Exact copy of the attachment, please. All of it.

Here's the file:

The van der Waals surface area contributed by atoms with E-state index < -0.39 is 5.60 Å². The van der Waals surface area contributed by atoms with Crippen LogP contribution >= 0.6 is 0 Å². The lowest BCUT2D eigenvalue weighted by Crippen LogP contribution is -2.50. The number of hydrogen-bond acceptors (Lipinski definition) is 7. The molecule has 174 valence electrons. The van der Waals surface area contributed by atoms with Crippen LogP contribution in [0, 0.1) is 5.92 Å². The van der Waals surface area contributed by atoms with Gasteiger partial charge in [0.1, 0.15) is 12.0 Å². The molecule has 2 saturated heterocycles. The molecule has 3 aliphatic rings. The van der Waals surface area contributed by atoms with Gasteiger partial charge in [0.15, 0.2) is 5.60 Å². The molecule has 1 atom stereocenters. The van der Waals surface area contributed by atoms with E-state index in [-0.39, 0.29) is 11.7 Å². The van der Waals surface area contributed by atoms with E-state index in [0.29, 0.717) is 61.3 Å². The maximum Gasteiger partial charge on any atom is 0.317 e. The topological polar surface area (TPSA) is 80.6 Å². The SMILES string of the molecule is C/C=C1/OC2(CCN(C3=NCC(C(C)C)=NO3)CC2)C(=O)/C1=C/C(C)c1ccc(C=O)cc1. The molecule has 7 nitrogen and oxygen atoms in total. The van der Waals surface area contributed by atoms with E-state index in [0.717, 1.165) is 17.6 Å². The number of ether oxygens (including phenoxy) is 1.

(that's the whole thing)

The van der Waals surface area contributed by atoms with E-state index < -0.39 is 5.60 Å². The van der Waals surface area contributed by atoms with Crippen LogP contribution >= 0.6 is 0 Å². The lowest BCUT2D eigenvalue weighted by Crippen LogP contribution is -2.50. The number of hydrogen-bond acceptors (Lipinski definition) is 7. The molecule has 174 valence electrons. The van der Waals surface area contributed by atoms with Crippen LogP contribution in [0, 0.1) is 5.92 Å². The van der Waals surface area contributed by atoms with Gasteiger partial charge in [0.1, 0.15) is 12.0 Å². The molecule has 2 saturated heterocycles. The molecule has 3 aliphatic rings. The van der Waals surface area contributed by atoms with Gasteiger partial charge in [0.15, 0.2) is 5.60 Å². The molecule has 1 atom stereocenters. The van der Waals surface area contributed by atoms with E-state index in [-0.39, 0.29) is 11.7 Å². The van der Waals surface area contributed by atoms with E-state index in [0.29, 0.717) is 61.3 Å². The maximum Gasteiger partial charge on any atom is 0.317 e. The topological polar surface area (TPSA) is 80.6 Å². The SMILES string of the molecule is C/C=C1/OC2(CCN(C3=NCC(C(C)C)=NO3)CC2)C(=O)/C1=C/C(C)c1ccc(C=O)cc1. The molecule has 7 nitrogen and oxygen atoms in total. The van der Waals surface area contributed by atoms with E-state index in [0.717, 1.165) is 17.6 Å². The number of ether oxygens (including phenoxy) is 1.